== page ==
National and Major Sports Leagues Suspend All Regular Seasons Amid COVID-19 Pandemic

Many national and major sports leagues announced they would be suspending all gameplay indefinitely due to the recent COVID-19 outbreak. 

The National Basketball Association (NBA) became the first sports league to announce this suspension on March 11, after Rudy Gobert, player for the Utah Jazz, tested positive for the virus. 

“We made this decision to safeguard the health and well-being of fans, players, everyone connected to our game and the general public,” says Adam Silver, commissioner of the NBA. “This hiatus will last at least 30 days and we intend to resume the season, if and when it becomes safe for all concerned.”

Following suit was Major League Soccer (MLS), which announced on March 12 they would be suspending game play for 30 days. The league will assess the impact of the virus with its medical team and public health officials, and has a target of May 10 for players to be back on the field.

The National Hockey League (NHL) and the National Collegiate Athletic Association (NCAA) also put a halt to their seasons over concerns that large public gatherings will act as a hotspot for the spread of coronavirus.

Major League Baseball (MLB) has taken the precautionary step of postponing their spring training games and delaying the start of the season to mid-May. This comes after initially discussing plans to push Opening Day from March 26th to April 9th.

Prior to WHO’s March 11 classification of COVID-19 as a pandemic, sports leagues proposed various solutions to avoid any fan and player contact. This included scheduling games to occur with no crowd in attendance and relocating games to other venues.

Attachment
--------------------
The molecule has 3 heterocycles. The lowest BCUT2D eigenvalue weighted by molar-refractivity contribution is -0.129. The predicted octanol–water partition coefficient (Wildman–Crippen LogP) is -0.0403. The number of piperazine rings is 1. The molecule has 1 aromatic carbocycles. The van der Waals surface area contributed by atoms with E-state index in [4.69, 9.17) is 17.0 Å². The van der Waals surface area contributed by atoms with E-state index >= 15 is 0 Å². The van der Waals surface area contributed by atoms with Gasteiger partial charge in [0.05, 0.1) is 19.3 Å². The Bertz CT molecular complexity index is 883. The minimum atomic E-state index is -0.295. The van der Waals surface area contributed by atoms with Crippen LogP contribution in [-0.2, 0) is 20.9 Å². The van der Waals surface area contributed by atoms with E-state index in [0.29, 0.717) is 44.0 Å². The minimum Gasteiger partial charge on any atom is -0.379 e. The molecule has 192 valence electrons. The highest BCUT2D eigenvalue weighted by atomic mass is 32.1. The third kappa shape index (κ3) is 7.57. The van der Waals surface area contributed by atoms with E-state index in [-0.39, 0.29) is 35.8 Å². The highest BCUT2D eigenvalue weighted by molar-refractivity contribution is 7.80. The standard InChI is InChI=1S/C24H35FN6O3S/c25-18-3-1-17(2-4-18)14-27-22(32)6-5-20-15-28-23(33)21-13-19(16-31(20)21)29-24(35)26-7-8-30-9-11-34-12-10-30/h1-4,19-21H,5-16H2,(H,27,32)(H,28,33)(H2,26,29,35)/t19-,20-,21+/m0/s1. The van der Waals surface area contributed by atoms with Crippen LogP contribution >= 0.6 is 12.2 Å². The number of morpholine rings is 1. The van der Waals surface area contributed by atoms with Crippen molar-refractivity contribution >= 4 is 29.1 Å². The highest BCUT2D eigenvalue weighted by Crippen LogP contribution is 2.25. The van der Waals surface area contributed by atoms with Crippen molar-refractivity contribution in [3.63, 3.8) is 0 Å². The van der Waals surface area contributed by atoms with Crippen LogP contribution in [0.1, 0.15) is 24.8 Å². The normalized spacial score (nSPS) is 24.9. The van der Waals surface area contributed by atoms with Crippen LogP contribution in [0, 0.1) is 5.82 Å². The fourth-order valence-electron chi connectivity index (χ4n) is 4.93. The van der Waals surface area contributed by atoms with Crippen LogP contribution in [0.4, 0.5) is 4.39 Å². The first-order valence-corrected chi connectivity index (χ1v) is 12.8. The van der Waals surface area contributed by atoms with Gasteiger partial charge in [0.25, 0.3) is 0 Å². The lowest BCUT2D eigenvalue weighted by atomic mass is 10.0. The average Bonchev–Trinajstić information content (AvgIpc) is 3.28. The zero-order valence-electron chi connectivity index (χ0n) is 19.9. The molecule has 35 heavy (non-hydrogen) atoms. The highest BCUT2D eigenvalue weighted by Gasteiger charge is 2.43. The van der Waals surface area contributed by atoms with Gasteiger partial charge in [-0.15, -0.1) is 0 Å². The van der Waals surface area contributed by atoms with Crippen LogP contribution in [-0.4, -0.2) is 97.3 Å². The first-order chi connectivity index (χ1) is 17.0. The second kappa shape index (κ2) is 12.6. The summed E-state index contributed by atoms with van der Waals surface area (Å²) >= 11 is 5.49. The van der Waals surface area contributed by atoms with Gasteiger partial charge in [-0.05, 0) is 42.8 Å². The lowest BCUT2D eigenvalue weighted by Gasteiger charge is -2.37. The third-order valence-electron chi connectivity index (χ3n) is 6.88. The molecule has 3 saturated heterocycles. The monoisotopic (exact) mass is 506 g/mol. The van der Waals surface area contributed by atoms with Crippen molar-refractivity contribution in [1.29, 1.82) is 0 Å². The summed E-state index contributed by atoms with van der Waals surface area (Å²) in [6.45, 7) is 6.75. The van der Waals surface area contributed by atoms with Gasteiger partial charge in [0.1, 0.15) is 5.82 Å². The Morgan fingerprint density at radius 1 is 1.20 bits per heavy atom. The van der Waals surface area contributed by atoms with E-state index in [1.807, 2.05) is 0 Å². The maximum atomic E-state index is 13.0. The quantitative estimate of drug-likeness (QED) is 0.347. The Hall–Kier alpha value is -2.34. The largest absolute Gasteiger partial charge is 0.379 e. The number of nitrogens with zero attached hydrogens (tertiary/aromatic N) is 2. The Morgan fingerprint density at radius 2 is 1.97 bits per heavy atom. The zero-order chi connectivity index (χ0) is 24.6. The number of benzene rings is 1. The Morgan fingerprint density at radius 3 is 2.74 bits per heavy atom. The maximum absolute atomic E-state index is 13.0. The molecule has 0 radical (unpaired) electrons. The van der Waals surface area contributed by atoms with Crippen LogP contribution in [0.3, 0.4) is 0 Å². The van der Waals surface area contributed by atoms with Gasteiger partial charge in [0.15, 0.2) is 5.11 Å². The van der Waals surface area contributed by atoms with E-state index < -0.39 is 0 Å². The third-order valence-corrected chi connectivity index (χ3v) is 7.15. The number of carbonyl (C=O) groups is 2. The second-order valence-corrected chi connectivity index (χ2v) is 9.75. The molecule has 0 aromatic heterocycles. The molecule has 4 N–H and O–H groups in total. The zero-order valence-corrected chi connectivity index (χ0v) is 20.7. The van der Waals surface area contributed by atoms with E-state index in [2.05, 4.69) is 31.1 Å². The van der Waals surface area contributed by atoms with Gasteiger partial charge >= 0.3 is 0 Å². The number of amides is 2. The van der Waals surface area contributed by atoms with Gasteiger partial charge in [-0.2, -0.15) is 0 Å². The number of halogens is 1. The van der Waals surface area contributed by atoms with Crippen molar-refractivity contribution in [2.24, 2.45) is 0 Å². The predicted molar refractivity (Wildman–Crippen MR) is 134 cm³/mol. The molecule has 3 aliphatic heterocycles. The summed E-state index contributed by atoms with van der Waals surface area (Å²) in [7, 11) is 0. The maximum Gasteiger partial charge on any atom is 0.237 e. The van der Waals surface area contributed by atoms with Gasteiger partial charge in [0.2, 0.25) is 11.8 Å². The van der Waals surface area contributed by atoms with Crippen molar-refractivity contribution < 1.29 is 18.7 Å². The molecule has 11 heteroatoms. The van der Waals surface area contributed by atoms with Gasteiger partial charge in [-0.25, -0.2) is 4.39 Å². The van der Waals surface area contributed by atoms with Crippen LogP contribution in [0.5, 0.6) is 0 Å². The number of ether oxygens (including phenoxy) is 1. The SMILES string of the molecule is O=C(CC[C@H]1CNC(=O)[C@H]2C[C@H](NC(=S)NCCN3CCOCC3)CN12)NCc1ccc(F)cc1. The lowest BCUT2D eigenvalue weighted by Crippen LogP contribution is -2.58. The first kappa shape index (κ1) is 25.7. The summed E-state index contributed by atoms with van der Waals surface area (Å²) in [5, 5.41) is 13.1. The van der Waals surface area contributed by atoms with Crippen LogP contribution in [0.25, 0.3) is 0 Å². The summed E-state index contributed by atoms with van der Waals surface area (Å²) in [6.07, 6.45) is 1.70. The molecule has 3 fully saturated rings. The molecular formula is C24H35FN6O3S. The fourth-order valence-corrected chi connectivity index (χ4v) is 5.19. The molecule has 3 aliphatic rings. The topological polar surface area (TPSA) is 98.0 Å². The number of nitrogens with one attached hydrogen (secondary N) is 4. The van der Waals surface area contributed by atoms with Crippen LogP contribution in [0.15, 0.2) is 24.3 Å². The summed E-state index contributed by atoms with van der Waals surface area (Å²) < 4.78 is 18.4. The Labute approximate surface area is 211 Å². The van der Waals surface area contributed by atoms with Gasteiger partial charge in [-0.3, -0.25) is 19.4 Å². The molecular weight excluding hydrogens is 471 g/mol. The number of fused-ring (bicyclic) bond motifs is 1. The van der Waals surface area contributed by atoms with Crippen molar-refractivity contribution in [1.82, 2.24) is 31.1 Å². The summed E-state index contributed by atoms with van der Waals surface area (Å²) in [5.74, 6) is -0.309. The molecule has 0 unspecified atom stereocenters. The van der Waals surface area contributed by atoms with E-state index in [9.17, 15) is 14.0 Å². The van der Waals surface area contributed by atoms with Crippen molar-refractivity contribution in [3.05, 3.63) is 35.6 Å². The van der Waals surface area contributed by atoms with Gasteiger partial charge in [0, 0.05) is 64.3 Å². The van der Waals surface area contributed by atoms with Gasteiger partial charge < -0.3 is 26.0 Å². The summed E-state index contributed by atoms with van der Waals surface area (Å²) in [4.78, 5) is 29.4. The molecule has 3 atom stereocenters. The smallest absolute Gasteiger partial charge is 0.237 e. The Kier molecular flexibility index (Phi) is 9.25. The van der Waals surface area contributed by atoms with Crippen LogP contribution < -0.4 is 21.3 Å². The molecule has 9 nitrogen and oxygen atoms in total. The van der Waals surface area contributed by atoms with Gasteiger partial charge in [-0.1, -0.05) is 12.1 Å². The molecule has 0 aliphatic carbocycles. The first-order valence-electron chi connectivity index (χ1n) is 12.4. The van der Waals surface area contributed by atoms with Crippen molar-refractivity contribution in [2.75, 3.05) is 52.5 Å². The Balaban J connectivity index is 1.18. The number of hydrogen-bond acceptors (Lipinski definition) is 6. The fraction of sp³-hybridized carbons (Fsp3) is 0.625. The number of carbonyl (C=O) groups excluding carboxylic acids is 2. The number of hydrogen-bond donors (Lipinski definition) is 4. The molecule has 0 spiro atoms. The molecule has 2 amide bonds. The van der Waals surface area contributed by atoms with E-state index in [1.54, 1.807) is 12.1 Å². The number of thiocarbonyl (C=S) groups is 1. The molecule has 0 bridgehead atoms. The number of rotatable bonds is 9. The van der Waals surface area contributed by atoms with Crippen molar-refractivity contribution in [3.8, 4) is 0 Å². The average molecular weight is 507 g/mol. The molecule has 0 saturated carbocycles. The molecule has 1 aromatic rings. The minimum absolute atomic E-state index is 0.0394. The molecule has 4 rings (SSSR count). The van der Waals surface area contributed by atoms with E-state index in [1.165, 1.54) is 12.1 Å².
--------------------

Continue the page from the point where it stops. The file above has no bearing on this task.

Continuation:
However, with the crisis worsening, on March 15, the CDC recommended organizers to cancel or postpone gatherings of 50+ people in the United States for eight weeks. Since then, the health of team members and the public have been put first, as league organizers pulled the plug on sports.

Since March 19, over 25 sports figures have been diagnosed with COVID-19, including soccer player Daniele Rugani, basketball player Kevin Durant, and Japan Olympic Committee deputy chief Kozo Tashima. 

With the uncertainty of whether sports seasons will be cancelled or continued, sports figures have expressed their sadness, boredom, and pleas for prevention. 

Los Angeles Lakers star Lebron James took to Twitter to vent about isolation and how difficult the year 2020 has been. James also lost friend and fellow player Kobe Bryant earlier this year. “Man we cancelling sporting events, school, office work, etc etc. What we really need to cancel is 2020! Damn it’s been a rough 3 months. God bless and stay safe,” said James in a tweet

In light of the pandemic, sports agency Octagon opened up the fundraiser Athletes for COVID-19 Relief for athletes to donate money, memorabilia, and supplies to the Center for Disaster Philanthropy’s COVID-19 Response Fund. These funds will be used to help support those most in need. 

“Many athletes were asking for a place to do more in addition to personal private donations they are each doing, so we really just wanted to create a platform for all athletes to participate, give, share and raise money to provide relief for those in need,” said David Schwab, executive-vice president at Octagon.  

So far, athletes and coaches from all different sports leagues, including David Ortiz, Stephen Curry, Micheal Phelps, and Simone Biles, have taken part in the Octagon’s COVID-19 Relief fundraiser. 

In addition, many NBA teams have announced their own ways of helping arena workers during this unfortunate situation, with players and coaches donating money to pay for the venue staff’s missed shifts for the next 30 days. 

Kevin Love was the first NBA player to announce he would be donating $100,000 to help with the fear and anxiety resulting from the pandemic. “I’m concerned about the level of anxiety everyone is feeling which is why I’m committing $100,000 through the @kevinlovefund in support of the @cavs arena and support staff that had a sudden life shift due to the suspension of the NBA season,” Love said  in a statement posted to his Instagram account. “I hope that during this time of crisis, others will join me in supporting our communities.” 

Sports fans from all over have taken to social media to react to the leagues’ recent hiatus with many attempting to cope with the recent news. However, the big question still remains: “When will sports make its return?” 

An official timeframe as to when sports leagues will begin agian has yet to be announced.